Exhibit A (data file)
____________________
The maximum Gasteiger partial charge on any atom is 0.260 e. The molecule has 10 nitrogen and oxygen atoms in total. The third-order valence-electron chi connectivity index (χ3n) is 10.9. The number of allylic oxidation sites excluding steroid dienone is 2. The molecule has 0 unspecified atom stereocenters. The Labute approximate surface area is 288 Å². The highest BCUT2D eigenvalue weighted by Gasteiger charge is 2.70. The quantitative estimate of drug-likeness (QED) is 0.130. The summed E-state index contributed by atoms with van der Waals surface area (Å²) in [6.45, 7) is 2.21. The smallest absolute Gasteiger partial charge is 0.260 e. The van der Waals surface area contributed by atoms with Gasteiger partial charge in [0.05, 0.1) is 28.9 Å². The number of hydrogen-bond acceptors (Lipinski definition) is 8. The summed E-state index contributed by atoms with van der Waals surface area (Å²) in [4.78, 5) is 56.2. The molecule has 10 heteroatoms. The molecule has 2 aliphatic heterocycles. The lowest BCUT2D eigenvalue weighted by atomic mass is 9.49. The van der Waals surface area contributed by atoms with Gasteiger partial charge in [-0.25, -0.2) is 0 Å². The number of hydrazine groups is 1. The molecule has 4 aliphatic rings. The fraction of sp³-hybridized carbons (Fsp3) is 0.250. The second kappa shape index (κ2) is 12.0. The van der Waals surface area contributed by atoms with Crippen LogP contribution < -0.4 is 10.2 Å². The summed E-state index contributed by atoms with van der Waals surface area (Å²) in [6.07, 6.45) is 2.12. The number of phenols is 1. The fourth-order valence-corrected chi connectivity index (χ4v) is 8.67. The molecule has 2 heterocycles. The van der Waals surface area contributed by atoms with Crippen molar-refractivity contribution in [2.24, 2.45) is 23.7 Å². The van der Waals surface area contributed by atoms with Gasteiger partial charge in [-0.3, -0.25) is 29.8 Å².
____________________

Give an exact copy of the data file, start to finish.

The maximum Gasteiger partial charge on any atom is 0.260 e. The molecule has 10 nitrogen and oxygen atoms in total. The third-order valence-electron chi connectivity index (χ3n) is 10.9. The number of allylic oxidation sites excluding steroid dienone is 2. The molecule has 0 unspecified atom stereocenters. The Labute approximate surface area is 288 Å². The highest BCUT2D eigenvalue weighted by Gasteiger charge is 2.70. The quantitative estimate of drug-likeness (QED) is 0.130. The summed E-state index contributed by atoms with van der Waals surface area (Å²) in [6.45, 7) is 2.21. The smallest absolute Gasteiger partial charge is 0.260 e. The van der Waals surface area contributed by atoms with Gasteiger partial charge in [0.05, 0.1) is 28.9 Å². The number of hydrogen-bond acceptors (Lipinski definition) is 8. The summed E-state index contributed by atoms with van der Waals surface area (Å²) in [4.78, 5) is 56.2. The molecule has 10 heteroatoms. The molecule has 2 aliphatic heterocycles. The lowest BCUT2D eigenvalue weighted by atomic mass is 9.49. The van der Waals surface area contributed by atoms with Gasteiger partial charge in [-0.25, -0.2) is 0 Å². The number of hydrazine groups is 1. The molecule has 4 aliphatic rings. The fraction of sp³-hybridized carbons (Fsp3) is 0.250. The second kappa shape index (κ2) is 12.0. The van der Waals surface area contributed by atoms with Crippen LogP contribution < -0.4 is 10.2 Å². The summed E-state index contributed by atoms with van der Waals surface area (Å²) in [6.07, 6.45) is 2.12. The number of phenols is 1. The fourth-order valence-corrected chi connectivity index (χ4v) is 8.67. The molecule has 2 heterocycles. The van der Waals surface area contributed by atoms with Crippen molar-refractivity contribution in [2.24, 2.45) is 23.7 Å². The van der Waals surface area contributed by atoms with Gasteiger partial charge in [-0.3, -0.25) is 29.8 Å².